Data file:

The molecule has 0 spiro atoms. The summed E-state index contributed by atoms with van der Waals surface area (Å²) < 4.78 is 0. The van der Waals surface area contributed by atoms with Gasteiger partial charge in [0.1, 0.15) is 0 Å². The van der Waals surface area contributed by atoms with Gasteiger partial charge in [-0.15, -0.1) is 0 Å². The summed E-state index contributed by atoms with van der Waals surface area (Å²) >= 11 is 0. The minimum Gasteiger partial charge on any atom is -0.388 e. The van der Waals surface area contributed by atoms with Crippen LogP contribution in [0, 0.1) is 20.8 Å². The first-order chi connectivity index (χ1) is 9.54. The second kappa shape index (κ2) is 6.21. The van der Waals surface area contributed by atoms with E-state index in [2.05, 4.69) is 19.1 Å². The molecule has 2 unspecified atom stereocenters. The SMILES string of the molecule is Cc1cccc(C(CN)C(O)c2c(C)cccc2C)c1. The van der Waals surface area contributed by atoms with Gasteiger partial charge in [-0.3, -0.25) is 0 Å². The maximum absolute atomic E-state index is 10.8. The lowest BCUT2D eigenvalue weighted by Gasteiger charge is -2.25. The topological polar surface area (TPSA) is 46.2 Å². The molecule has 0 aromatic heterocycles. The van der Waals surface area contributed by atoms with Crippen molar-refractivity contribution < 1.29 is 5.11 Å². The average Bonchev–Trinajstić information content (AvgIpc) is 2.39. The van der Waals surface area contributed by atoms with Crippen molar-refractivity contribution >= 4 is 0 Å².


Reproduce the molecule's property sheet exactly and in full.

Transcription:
The molecule has 0 spiro atoms. The summed E-state index contributed by atoms with van der Waals surface area (Å²) < 4.78 is 0. The van der Waals surface area contributed by atoms with Gasteiger partial charge in [0.1, 0.15) is 0 Å². The van der Waals surface area contributed by atoms with Gasteiger partial charge in [-0.15, -0.1) is 0 Å². The summed E-state index contributed by atoms with van der Waals surface area (Å²) >= 11 is 0. The minimum Gasteiger partial charge on any atom is -0.388 e. The van der Waals surface area contributed by atoms with Crippen LogP contribution in [0, 0.1) is 20.8 Å². The first-order chi connectivity index (χ1) is 9.54. The second kappa shape index (κ2) is 6.21. The van der Waals surface area contributed by atoms with E-state index in [2.05, 4.69) is 19.1 Å². The molecule has 2 unspecified atom stereocenters. The SMILES string of the molecule is Cc1cccc(C(CN)C(O)c2c(C)cccc2C)c1. The van der Waals surface area contributed by atoms with Gasteiger partial charge in [-0.3, -0.25) is 0 Å². The maximum absolute atomic E-state index is 10.8. The lowest BCUT2D eigenvalue weighted by Gasteiger charge is -2.25. The topological polar surface area (TPSA) is 46.2 Å². The molecule has 0 aromatic heterocycles. The van der Waals surface area contributed by atoms with Crippen molar-refractivity contribution < 1.29 is 5.11 Å². The average Bonchev–Trinajstić information content (AvgIpc) is 2.39. The van der Waals surface area contributed by atoms with Crippen molar-refractivity contribution >= 4 is 0 Å².